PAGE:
Hikaru no Go (ヒカルの碁) is an anime and manga series about Hikaru Shindo, an (initially) eleven-year-old Japanese schoolboy, who accidentally releases the ghost of Fujiwara no Sai, a Heian-era Go master who killed himself, and whose spirit was trapped in a bloodstained Go board. Once released, Sai's spirit posesses Hikaru, because he is desperate to play Go again, seeking to achieve the Divine Hand, the perfect decisive move. Initially, Hikaru plays for Sai, instructed by their mental link, simply to get him to shut up.A chance game with a kid his age has unexpected consequences for Hikaru and Sai. Turns out that the kid is no piddling Go novice, but Akira Touya, son of the world's top Go master. Shocked that a beginner could beat him, Akira makes it his life mission to figure out who exactly Hikaru is. Things really begin picking up when Hikaru realizes that he might actually want to play too, and begins tapping into his own potential. Just how far can he rise in the world of Go? And can he ever catch up with his eternal rival Akira?Emphatically does not suffer from the Sorting Algorithm of Evil, in that the identities of the two "strongest" Go players in the world are made pretty clear very early on. Whilst Hikaru meets and plays progressively better opponents as the series goes on, we know that none of them would be a match for the best players of all.One doesn't even need to know how to play the game to enjoy the series, only an appreciation for strong characters and a compelling rise-to-the-top plot. Playing the game won't hurt, though; indeed, the game received a substantial popularity boost in Japan due to the manga. (Why don't you GO play it!?)Now has a Character Sheet.Compare Shion No Ou, which has a similar premise, only with the game of Shogi instead.
Hikaru's a borderline case, with his two-tone hair.
Sai's hair is more Anime-Hair-like. It's purple.
Anti-Climax: The end of the preliminaries for the pro exams. Hikaru needs to win three matches to pass. He had lost twice and won twice. Everything depends on this last match... Then Hikaru wins by default. This allows even more tension in thepro exams themselves.
Don't suggest to Akira that you play Go for money, as Hikaru learnt the hard way.
If you suggest to Hikaru that Shusaku's style is obsolete, he'll be out for blood.
Beyond the Impossible: Downplayed for a mundane example. Akira playing four different games at once and ending all of them with tied scores. Deliberately achieving a draw with an opponent that is not also trying to do the same is one of the most difficult things to do in Go, and the skill level of your opponent makes no real difference in how hard it is. Akira doing this in four simultaneous games is treated as a superhuman achievement. Sai, of course, goes and tells Hikaru that he thinks it looks fun, and wants to do five or even six.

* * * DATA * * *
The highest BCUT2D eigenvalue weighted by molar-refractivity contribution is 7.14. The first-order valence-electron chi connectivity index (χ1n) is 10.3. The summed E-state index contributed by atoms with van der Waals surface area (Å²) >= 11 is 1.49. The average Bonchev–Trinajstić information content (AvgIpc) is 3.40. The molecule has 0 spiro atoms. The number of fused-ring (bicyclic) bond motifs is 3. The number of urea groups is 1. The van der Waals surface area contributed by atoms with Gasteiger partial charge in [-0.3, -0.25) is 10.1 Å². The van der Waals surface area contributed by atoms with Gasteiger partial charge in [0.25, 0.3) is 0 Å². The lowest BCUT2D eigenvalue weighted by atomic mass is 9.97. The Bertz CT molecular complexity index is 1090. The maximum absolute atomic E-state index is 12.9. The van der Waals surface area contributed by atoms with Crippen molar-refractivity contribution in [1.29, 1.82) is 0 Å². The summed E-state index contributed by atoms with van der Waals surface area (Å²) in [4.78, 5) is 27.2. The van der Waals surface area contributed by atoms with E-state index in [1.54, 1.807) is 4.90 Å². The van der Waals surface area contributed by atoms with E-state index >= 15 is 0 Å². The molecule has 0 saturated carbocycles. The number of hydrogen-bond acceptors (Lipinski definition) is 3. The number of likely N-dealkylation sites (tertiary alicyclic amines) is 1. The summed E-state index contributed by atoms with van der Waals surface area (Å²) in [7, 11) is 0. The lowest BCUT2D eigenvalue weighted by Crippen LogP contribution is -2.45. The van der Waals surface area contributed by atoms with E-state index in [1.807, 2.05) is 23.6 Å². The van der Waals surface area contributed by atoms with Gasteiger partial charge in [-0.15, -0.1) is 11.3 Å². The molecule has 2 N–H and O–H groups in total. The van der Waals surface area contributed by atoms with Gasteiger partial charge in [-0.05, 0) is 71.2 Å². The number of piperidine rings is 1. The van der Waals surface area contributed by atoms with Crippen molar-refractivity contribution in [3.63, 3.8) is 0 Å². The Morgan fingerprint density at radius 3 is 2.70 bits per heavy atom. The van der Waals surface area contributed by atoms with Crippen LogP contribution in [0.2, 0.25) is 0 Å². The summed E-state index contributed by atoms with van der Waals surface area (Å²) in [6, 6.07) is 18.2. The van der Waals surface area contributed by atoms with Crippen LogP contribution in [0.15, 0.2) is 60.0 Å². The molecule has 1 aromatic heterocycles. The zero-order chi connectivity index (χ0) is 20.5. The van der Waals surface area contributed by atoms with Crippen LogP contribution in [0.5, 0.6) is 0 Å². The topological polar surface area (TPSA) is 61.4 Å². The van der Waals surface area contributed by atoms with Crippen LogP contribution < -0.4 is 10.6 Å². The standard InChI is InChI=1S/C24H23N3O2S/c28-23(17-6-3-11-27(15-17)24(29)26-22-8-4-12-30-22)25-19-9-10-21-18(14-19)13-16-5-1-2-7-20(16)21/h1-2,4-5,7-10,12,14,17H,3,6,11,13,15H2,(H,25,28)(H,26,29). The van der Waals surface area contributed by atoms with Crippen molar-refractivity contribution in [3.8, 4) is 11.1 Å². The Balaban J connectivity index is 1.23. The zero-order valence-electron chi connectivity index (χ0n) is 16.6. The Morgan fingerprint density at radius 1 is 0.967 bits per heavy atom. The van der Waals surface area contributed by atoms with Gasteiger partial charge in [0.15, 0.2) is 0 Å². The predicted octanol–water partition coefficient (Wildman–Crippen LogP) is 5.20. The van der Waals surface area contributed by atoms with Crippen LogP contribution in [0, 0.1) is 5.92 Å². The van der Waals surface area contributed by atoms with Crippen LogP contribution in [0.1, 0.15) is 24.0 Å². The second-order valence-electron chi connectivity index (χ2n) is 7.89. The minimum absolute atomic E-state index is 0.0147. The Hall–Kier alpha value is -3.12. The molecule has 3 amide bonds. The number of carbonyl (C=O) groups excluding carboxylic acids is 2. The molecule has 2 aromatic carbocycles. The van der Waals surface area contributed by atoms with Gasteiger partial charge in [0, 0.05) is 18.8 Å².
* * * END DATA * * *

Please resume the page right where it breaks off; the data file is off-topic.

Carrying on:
Breather Episode: "Keichou Flowerpots" is a cute, feel-good side story that's chronologically set when Hikaru is in seventh grade, but it aired at the deepest point in Hikaru's Heroic BSOD, shortly after Sai's disappearance.
Ironically, it is in the same order as the manga - which has an entire Breather Volume at this point...
Double Subverted in "The Fated Encounter," where Sai (in a brief Omake at the beginning of the episode) says that there's going to be another side story episode, this one being a rehash of his and Hikaru's first meeting with Akira, but the latter part actually just him clowning around and trying to pull a Hostile Show Takeover; the episode is about a couple of pivotal games in Akira's Back Story. It does end with Hikaru's first meeting with Akira, shown from Akira's perspective.
Butt Monkey: Akota-san, the Jerkass stronger player from Hikaru's beginner go course, is treated as one several times through the series, where is almost becomes a Running Gag where Hikaru will remove his wig.
Chekhov's Gunman: Kurata 6-dan, an adult professional Go player from the same generation as Ogata, was mentioned a few times as passing references during the course of the series (with his rank improving as the series progresses) before finally making an appearance two-thirds through the series.
The series does this with several characters who are either mentioned or shown, but whose name, face, and importance are not put together until later.
Club Stub: At first, Tsutsui is the only member of the Go club, and they are usually desperate for more.
Contrived Coincidence: Hikaru challenging Akira for a game on the internet just a few seconds before Akira was about to challenge him.
Of course, it's not a coincidence at all since Akira logged in with the express purpose to challenge sai, and Hikaru, while not knowing it was him, challenged him because he found it funny to see someone with a username similar to Akira's name.
Curb-Stomp Battle: Subverted when Akira is brought to play an exhibition match against a master tournament player, who by tradition is expected to go easy on him. The pro gets miffed when he thinks Akira isn't being meek enough and privately decides to go full out and crush him. Instead he ends up just barely staving off defeat.